Oshawa’s Friends of Second Marsh wants to turn GM headquarters into wetlands research centre


Published March 29, 2022 at 8:43 am

An “audacious” plan from the Friends of Second Marsh environmental organization to turn the former General Motors Canada headquarters building and lands into a wetlands interpretive, education and research centre has been dubbed “premature” by Oshawa Council, who sent the request for support to committee for comment.

Friends of Second Marsh president Peter Taylor said his group’s vision is to re-purpose the building, located at 1908 Colonel Sam Drive, into a ‘Great Lakes Centre for education and research, which would “study wetlands, develop approaches to preserve these sensitive ecological habitats, address invasive species management, restore natural systems and investigate natural infrastructure as a means to combat the impacts of climate change.”

The 350,000 sq.-ft. building, which served as GM Canada’s headquarters since its inception in 1989, has been “largely underutilized’ for several years and the company recently moved its head office staff to the GM Oshawa Technical Centre building on Wentworth Street, according to Jennifer Wright, GM Canada’s Director of Communications.

The atrium at GM headquarters

Wright said the building was listed for sale “about a month ago,” noting that GM has been looking to “consolidate” some of its Oshawa properties.

Subsequent phone calls and emails about the potential sale and of the plan from Friends of Second Marsh went unanswered, however.

Oshawa Councillor John Gray, who recommended the Development Services Committee look at the Friends of Second Marsh proposal before offering support, said it’s too early in the game to asking for a building that is worth about $50 million and lands that could fetch more than $150 million on the open market.

“The building is being properly marketed right now and we shouldn’t be undermining the process,” he said, adding the City’s own Economic Development department will be helping GM with the sale. “GM is not going to just give it away.”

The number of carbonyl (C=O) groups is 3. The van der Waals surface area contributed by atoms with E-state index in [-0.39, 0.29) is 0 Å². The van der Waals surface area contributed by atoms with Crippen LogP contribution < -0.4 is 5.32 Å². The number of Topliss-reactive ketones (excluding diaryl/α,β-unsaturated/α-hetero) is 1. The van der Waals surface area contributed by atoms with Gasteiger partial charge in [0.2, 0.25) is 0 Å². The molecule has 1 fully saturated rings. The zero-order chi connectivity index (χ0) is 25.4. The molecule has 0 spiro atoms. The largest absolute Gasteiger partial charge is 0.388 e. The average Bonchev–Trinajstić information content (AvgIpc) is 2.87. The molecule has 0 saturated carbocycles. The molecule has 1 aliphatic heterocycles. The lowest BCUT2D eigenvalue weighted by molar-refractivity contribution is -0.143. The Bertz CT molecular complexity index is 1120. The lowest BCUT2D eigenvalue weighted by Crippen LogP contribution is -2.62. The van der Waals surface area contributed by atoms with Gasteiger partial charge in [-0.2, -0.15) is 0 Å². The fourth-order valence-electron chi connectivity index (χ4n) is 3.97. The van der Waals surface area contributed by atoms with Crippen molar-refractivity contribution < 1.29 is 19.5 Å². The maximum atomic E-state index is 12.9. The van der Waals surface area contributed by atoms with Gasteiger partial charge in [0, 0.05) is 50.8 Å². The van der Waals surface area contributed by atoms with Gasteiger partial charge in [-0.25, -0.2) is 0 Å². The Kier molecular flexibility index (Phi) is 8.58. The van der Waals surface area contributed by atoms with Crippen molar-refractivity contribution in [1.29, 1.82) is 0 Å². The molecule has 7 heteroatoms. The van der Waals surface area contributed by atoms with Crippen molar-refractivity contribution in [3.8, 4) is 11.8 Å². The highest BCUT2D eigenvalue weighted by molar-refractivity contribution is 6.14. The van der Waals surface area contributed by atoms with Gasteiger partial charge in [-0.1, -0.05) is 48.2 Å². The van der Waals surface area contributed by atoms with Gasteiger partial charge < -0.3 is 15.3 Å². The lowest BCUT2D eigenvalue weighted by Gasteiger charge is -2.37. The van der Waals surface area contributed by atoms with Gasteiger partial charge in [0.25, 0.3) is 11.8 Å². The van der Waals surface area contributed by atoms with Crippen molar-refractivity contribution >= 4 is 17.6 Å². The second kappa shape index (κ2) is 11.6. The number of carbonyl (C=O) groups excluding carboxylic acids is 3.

Gray pointed out that it’s unlikely the proposed Great Lakes Centre would need the entire multi-storey building anyway. “The best fit for the building is as another corporate headquarters. Friends of the Second Marsh can then approach the new owners about being a tenant.”

The environmental organization hasn’t approached GM yet about the proposal but is busy gathering the academic and public and private sector partners – along with support from Oshawa and other municipalities – to make it come together.

“It’s the perfect location for an education and research centre,” Taylor said in his letter to the City, noting that the building is located on the edge of the McLaughlin Bay Wildlife Reserve, overlooking Lake Ontario. It also sits between Darlington Provincial Park and the Second Marsh Wildlife Area – one of the last, and at 137 hectares, the “largest and most biodiverse coastal wetland remaining on the north shore of Lake Ontario.”

Taylor called the proposal a “once in a lifetime opportunity” and hoped the vision could become reality in time for Oshawa’s 100th birthday as a city in 2024.

Oshawa Councillor Bob Chapman said he supported the proposal “in principle” but noted it would take “a lot of support” and money to make it happen.

“I think it would be a great idea if it ever comes to fruition.”

The idea of GM donating the lands also came up three years ago after the company announced it was closing automotive operations; a decision only reversed last fall when the assembly plant re-opened.

The 2018 request was to convert the building into a health care facility and “wellness hub,” a motion that was defeated at committee level in February 2019.

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